TransIslam Research Programme
Discover the project
TransIslam is a two-year research program (2014–15) initiated by IFRA-Nigeria, funded by CSFRS, and led by a team of seven researchers from Niger, Nigeria, France and the UK.
The area that today encompasses northern Nigeria and southern Niger has been particularly dynamic since the late-18th century: powerful Hausa commercial cities such as Kano, Katsina, Zaria, and Zinder have exerted a cultural and economic influence, while the hegemony of the Sokoto Caliphate has allowed for a broad dissemination of specific religious practices and knowledge. Today, northern Nigeria (the states of Kaduna, Kano, Sokoto, Borno, Katsina, Kebbi, Yobe, and Jigawa) and southern Niger (the regions of Diffa, Zinder, Maradi, Tahoua, and Dosso) still constitute a homogeneous zone, whose strong cohesion is based particularly on cultural and linguistic unity, permanent and largely informal commercial exchanges, and extensive human circulation. Islam is also an essential unifying element, one whose forms, discourse, practices, and modes of dissemination have changed. The channels through which religious ideologies are currently transmitted between northern Nigeria and southern Niger overlap with other economic and social dynamics. This region, rooted in the tradition of commerce, is a zone of passage, transit, and of numerous trades; it is a migratory, commercial, and financial crossroads. All these exchanges facilitate the transmission and dissemination of currents of thought related to Islam, especially those coming from northern Nigeria, which have a constant influence in southern Niger and beyond in neighbouring countries.
The TransIslam project focuses on the various ways in which these new thinking processes and practices of Islam emerge. First, this project examines the appearance of ‘reformist’ movements, which were influenced by foreign models and are competing with older movements. It then analyses the place of early Sufi movements. Deeply rooted and still constituting a large majority, these movements have adapted to contemporary dynamics and are constantly evolving. Finally, the project aims to understand the nature and role of new radical movements.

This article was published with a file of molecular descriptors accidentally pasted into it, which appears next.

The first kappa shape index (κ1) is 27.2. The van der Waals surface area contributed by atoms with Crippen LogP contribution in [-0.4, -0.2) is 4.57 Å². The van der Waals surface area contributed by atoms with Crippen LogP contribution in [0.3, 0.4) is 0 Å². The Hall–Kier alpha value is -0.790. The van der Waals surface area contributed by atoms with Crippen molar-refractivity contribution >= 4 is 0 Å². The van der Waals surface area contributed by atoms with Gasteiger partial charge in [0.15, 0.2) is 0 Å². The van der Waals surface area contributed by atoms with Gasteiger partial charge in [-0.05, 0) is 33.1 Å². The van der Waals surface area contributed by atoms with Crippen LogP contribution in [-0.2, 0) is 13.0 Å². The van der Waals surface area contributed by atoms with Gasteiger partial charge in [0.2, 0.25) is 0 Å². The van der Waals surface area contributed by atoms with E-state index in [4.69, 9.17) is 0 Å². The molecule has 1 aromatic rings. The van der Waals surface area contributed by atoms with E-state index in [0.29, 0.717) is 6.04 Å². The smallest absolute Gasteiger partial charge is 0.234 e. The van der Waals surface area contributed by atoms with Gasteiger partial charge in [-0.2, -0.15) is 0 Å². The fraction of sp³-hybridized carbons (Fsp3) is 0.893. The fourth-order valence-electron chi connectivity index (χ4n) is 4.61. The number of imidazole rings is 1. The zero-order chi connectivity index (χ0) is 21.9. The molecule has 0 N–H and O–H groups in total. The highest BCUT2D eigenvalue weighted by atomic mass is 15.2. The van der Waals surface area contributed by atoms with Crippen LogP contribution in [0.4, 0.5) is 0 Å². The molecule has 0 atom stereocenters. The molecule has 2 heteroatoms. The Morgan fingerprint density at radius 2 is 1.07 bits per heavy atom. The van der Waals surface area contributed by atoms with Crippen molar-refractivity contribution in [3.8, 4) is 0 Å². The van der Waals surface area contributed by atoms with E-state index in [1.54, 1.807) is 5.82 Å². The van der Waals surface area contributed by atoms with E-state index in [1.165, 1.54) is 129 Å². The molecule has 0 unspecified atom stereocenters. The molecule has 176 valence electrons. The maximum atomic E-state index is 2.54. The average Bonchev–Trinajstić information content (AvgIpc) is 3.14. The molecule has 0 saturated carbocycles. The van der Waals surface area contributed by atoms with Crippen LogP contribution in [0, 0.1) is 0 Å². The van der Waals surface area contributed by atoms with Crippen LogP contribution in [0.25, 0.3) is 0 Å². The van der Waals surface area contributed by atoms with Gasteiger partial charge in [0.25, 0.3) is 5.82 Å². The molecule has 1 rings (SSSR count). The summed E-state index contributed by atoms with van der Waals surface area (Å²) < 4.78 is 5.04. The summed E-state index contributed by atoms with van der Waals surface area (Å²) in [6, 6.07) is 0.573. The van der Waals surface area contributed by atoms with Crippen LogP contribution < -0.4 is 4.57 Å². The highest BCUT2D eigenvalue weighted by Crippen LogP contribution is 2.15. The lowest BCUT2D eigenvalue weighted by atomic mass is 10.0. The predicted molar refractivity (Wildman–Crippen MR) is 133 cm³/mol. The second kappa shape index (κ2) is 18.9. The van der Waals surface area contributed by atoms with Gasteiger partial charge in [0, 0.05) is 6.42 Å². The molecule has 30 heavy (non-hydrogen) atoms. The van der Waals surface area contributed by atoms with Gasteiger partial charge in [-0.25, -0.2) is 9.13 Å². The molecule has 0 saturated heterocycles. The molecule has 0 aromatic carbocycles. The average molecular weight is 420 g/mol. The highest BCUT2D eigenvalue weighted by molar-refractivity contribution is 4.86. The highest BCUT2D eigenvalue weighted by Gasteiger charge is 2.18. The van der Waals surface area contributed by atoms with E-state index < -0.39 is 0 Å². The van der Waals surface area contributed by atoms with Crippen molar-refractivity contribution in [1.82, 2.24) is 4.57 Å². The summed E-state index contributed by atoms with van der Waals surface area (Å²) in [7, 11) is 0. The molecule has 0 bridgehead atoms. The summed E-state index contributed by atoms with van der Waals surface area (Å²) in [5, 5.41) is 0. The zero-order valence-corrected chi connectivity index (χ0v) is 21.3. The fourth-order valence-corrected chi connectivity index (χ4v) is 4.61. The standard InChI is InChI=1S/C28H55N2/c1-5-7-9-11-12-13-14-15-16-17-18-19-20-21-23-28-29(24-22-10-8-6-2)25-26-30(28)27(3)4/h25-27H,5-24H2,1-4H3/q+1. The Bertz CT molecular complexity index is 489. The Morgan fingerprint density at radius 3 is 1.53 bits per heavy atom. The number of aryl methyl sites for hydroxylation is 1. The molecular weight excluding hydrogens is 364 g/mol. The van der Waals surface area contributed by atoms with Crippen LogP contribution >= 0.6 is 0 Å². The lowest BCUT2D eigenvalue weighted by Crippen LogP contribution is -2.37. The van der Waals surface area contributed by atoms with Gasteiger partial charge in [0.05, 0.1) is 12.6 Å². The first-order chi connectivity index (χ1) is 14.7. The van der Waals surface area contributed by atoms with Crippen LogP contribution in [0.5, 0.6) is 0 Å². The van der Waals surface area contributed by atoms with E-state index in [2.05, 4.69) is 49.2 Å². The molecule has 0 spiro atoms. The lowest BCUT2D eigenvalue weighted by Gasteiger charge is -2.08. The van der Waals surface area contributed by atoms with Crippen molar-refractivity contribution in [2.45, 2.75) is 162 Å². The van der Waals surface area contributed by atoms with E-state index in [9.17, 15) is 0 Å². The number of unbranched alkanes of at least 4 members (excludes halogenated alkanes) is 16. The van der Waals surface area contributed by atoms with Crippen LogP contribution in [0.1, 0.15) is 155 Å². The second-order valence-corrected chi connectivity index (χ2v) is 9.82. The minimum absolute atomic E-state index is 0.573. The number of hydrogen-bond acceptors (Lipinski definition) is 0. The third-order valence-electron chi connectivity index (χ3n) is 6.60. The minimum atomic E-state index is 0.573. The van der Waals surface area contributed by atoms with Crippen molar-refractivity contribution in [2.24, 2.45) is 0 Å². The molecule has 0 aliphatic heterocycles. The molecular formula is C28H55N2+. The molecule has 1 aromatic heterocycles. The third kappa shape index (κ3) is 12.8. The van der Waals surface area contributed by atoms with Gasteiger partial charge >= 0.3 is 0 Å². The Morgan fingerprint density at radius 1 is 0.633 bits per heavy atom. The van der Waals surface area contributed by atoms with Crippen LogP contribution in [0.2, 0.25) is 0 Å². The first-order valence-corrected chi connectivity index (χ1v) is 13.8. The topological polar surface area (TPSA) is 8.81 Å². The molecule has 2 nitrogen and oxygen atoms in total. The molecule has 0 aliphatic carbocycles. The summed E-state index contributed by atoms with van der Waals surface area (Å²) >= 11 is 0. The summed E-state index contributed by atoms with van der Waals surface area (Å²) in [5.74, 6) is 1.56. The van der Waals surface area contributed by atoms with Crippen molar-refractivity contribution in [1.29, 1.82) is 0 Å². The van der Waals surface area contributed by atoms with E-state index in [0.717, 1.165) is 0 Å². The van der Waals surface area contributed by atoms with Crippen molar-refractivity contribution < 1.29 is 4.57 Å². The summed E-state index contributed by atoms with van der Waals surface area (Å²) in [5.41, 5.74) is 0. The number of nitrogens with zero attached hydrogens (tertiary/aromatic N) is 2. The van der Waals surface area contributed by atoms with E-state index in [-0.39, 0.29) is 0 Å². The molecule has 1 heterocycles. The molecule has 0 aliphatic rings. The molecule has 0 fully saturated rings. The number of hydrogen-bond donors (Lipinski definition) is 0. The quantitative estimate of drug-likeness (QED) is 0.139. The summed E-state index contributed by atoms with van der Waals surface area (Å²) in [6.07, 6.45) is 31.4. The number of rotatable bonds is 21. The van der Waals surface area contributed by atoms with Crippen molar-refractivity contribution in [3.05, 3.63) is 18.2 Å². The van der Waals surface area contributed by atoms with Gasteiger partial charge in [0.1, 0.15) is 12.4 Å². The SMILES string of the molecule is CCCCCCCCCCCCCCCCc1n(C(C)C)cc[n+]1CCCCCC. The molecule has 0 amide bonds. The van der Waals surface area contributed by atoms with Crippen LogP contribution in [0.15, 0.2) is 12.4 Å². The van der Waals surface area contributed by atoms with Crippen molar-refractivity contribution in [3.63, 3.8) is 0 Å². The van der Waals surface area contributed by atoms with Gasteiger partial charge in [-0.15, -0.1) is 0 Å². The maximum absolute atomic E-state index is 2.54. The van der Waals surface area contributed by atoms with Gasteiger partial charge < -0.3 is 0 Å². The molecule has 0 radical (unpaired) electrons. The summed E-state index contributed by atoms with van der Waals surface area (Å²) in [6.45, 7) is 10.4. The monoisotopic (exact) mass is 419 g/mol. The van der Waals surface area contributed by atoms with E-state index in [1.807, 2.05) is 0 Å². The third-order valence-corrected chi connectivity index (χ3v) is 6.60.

The TransIslam project uses a cross-border perspective, which has so far been little developed in studies on Islam in Niger or in Nigeria. The project therefore seeks to bring together Anglophone and Francophone fields of research, which have long remained impermeable to each other. The old ties between southern Niger and northern Nigeria as well as their strong cultural and linguistic cohesion are assets which can be used in this field of research.
The project was coordinated from Ibadan in Nigeria, while meetings and seminars were held in Niamey, Niger. The first meeting took place on 18–19 March 2014 in Niamey and brought together all the researchers for the first time. Several months were then dedicated to fieldwork, to allow everyone to collect enough data to conduct his or her research.The TransIslam project also aims to pay particular attention to young researchers from both Niger and Nigeria by supporting research projects related to the themes developed, through the funding of fieldwork and the publication of their research results.
The outputs of this research are :
the final report available below (with French and English content)
- A collective book published within the WAPOSO series (2020)
Meet the team
Research project coordinator
- Dr. Elodie Apard (IFRA-Nigeria)
- Dr. Sounaye Abdoulaye
The role of preaching in the Niger-Nigeria Islamic dynamic.
- Dr. Mustapha Gwadabe
The relationships between Traditional brotherhoods and Izala.
- Dr. Adam Higazi
The influence of Reformist movements among the Fulani communities in Nigeria and Niger.
- Dr. Elodie Apard
The social, political and cultural impact of the Nigerian reformist movements’ establishment in Niger.
- Dr. Rahmane Idrissa
The hegemony of Islam and its implementation methods, through Arabic and Ajami manuscripts.
- Prof. Mohammed Kyari
The evolution of Boko Haram in a transnational perspective.
- Prof. Marc-Antoine Pérouse de Montclos
The evolution of Boko Haram movement in Niger.
Junior researchers :
- Djibrillou Boukar
- Hamidou Nabara
Conseil Supérieur de la Formation et de la Recherche Stratégiques: https://www.csfrs.fr/